One of the hidden gems in Zagreb is Oktogon. It’s a passageway that connects Ilica Street with Petar Preradović Square. Take a short break in the middle of the octagonal atrium and gaze up through the glass roof. It’s also an excellent place to take some photos!
Continue your way through Ilica, and you will come to one of my favorite places in Zagreb, Museum of Illusions.
Fool your eyes in Museum of Illusions
Do you love solving puzzles? Or just want to test your eyes?
I absolutely loved this place! There is a lot of interesting exhibits you can try out.
This is not one of those boring museums where you’re not allowed to touch anything, and there is always someone near you to remind you of it if you loosen up a bit and forget where you are.
As a matter of fact, they encourage you to try out everything and challenge your common sense.
Even though I almost lost my mind trying to solve some of the puzzles, I really had a great time and would do it again anytime.
After wandering all day between buildings, now it’s time for a little bit of green!
Take a walk along the 'Green Horseshoe'
The Green Horseshoe or the Lenuchi Horseshoe is a horseshoe-shaped complex of seven squares and parks lined with landmark buildings, like the Archeological Museum, Croatian Academy of Science and Arts and Modern Gallery.
It is the best route to explore the Lower Town.
We are starting our tour around the Green Horseshoe form Jelačić Square, and the first stop is Zrinjevac Park. The park made for romance and an escape from the hustle of the busy city life. Here you can find a meteorological post from 1884, 19th-century music pavilion, and the Zagreb’s first fountain “the mushroom.”
The next stop is The J.J. Strossmayer Square, where The Croatian Academy of Sciences and Arts is located.
Continue south, and you will come across the Art Pavilion located on King Tomislav Square. King Tomislav was Croatia’s first king. His statue stands proudly at the end of the breathtaking park, where a lot of locals love to relax after a busy day.
Just across The King Tomislav Square, you will find the Central railway station. Here is also one of the most famous hotels in Zagreb, Esplanade Hotel. It was built in 1925 for reputed passengers traveling on the Orient Express from Paris to Istanbul.
Head west and explore another Zagreb’s hidden gem, Botanical Garden. Opposite to Botanical Garden is Croatian State Archives. It was severely damaged during the earthquake and is no longer available for use. So, now you can only marvel at this building from the outside.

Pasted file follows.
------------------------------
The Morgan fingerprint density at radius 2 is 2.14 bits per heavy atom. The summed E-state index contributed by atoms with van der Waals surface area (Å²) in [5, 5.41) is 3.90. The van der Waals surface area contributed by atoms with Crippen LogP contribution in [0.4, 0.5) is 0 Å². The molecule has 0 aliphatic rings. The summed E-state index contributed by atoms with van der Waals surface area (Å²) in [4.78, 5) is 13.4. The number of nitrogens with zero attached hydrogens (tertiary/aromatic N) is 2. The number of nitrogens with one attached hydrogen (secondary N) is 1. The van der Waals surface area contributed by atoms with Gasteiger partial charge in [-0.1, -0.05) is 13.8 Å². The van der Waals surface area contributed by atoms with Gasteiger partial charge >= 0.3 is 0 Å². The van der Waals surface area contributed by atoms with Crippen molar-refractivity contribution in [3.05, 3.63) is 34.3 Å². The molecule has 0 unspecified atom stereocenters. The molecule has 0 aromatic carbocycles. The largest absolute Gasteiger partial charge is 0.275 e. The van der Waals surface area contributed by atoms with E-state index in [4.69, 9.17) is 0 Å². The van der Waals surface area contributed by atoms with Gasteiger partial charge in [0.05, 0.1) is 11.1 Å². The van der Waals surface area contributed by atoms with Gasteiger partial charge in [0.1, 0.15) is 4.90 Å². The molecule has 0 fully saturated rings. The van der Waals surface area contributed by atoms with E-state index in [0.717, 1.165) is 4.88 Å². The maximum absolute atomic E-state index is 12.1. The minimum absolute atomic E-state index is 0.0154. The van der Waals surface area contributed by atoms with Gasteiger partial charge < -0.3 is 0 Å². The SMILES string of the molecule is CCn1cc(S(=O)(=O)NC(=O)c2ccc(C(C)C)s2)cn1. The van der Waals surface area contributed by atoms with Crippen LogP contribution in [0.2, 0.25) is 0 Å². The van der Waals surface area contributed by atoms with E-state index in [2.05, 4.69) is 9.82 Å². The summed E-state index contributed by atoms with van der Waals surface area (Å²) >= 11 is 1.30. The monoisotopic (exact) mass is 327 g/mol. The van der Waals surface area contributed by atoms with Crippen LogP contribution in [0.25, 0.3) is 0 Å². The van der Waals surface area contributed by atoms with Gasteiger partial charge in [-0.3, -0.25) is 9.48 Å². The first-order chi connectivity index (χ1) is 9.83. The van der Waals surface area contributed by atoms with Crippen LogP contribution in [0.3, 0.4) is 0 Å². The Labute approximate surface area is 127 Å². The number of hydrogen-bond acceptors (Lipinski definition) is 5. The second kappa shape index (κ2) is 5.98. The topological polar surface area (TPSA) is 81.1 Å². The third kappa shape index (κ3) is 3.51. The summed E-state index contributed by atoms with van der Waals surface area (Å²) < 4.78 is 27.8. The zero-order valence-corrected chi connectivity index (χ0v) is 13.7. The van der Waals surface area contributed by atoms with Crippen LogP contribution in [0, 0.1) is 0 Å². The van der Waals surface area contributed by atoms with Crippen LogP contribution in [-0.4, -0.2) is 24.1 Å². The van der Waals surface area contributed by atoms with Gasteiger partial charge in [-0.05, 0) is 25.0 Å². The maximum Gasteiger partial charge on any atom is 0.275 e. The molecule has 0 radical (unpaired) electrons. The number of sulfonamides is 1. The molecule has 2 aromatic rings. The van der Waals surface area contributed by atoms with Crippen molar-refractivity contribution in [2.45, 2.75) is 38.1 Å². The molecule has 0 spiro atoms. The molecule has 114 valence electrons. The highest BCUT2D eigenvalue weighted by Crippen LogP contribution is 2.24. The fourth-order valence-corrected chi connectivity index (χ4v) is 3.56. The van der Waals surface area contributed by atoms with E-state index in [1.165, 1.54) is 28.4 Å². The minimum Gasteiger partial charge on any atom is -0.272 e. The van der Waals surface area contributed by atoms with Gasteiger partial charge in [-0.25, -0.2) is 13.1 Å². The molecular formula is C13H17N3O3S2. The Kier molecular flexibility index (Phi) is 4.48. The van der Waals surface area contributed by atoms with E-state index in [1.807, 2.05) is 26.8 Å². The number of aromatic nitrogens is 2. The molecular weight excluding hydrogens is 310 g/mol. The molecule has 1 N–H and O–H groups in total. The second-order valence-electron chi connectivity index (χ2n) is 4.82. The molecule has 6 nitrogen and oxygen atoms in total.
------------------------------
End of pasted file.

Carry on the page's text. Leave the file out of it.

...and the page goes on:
The last, but certainly not the least, stop on this tour is The Republic of Croatia Square. It is a home of the Zagreb’s most spectacular building, Croatian National Theatre (HNK).
Spending more time in Zagreb?
You are spending more than one or 2 days in Zagreb, and you wonder what you can do next?
Here are a few suggestions!
Spend the day in one of the most beautiful parks in Zagreb
Maksimir Park is one of the most beautiful urban parks not just in Zagreb but in Europe too.
It covers 18 hectares and is located east of downtown. This park is Zagreb’s oldest and largest public park. And it happens to be one of the earliest European parks. Who would have thought that? Well, obviously not me…
Here you can escape the city noise and spend the day in nature. Walk along five lakes, explore pavilions, gazebos, and sculptures in the park, take a coffee break with view over the park, or visit the Zagreb Zoo.
Hike Medvednica Mountain
If Maksimir is not enough for you, Zagreb has another jewel for nature lovers. Medvednica Mountain, located in the north of town, gives a special note to Zagreb’s skyline. These majestic green hills are guarding the city for centuries.
There are several hiking trails on Medvednica, but the most popular trail is the Bikčević trail that takes you to the Puntijarka mountain hut. Puntijarka is open the whole year from 9 AM to 9 PM, and food here is delicious (and not expensive).
Not a fan of hiking? No problem, you can easily reach the top by car or public transport. But I would recommend not to do that because you will not catch the real charm of Medvednica.
- Medvedgrad, one of the largest fortresses in Croatia
- Veternica Cave
- Zrinski Mine, a Middle Ages silver mine
Spend the day on Zagreb’s sea
Jarun Lake, or like many locals call it Zagreb’s sea, is a popular getaway for many citizens. The most popular recreational center by day, and clubbing place at night.
If you are staying for a couple of days in Zagreb, you should definitely visit Jarun. You can cycle, run or roller skate along the 5500 m track around the lake, play some sports, go swimming and sunbathing, or relax in one of the lake’s bars.
This is my favorite place to grill with friends, play some sports, and just spend beautiful sunny days in the open air.
Meander through Mirogoj Cemetery
You must be thinking she’s crazy?!
Who would want to spend vacation time in a cemetery?
Well, I can agree with you. At first, it sounded crazy to me too. But once you get there, you will understand. Mirogoj is actually a gorgeous landscaped park covered with sculptures and pavilions. Many people, even locals (including me), don’t know about this hidden gem, and it’s really a shame.
Wow! Almost 3000 words! To be honest (and why shouldn’t I be, I’ve already told you my shameless little secret about not knowing my own hometown), I didn’t think I could write almost 3000 words about Zagreb. But here we are!
I sincerely hope that you will consider spending some time in Zagreb before rushing to the Croatian gorgeous blue sea.
Have you already considered visiting Zagreb?